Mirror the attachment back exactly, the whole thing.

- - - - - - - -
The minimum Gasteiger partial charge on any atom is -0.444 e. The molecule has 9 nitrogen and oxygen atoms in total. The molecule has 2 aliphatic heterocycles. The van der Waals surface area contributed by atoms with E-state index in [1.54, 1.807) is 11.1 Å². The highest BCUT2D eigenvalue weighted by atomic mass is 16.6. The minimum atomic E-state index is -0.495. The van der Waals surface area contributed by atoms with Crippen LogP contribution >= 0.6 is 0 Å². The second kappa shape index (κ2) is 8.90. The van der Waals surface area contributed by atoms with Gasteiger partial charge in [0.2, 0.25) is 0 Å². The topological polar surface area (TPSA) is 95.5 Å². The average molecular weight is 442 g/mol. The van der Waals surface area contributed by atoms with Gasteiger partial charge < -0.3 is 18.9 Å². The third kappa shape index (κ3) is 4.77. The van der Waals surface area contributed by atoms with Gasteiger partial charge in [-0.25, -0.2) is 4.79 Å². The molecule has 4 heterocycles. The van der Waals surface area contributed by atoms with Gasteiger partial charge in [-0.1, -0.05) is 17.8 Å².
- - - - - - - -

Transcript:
The minimum Gasteiger partial charge on any atom is -0.444 e. The molecule has 9 nitrogen and oxygen atoms in total. The molecule has 2 aliphatic heterocycles. The van der Waals surface area contributed by atoms with E-state index in [1.54, 1.807) is 11.1 Å². The highest BCUT2D eigenvalue weighted by atomic mass is 16.6. The minimum atomic E-state index is -0.495. The van der Waals surface area contributed by atoms with Crippen LogP contribution >= 0.6 is 0 Å². The second kappa shape index (κ2) is 8.90. The van der Waals surface area contributed by atoms with Gasteiger partial charge in [0.2, 0.25) is 0 Å². The topological polar surface area (TPSA) is 95.5 Å². The average molecular weight is 442 g/mol. The van der Waals surface area contributed by atoms with Gasteiger partial charge < -0.3 is 18.9 Å². The third kappa shape index (κ3) is 4.77. The van der Waals surface area contributed by atoms with Gasteiger partial charge in [-0.25, -0.2) is 4.79 Å². The molecule has 4 heterocycles. The van der Waals surface area contributed by atoms with Gasteiger partial charge in [-0.1, -0.05) is 17.8 Å².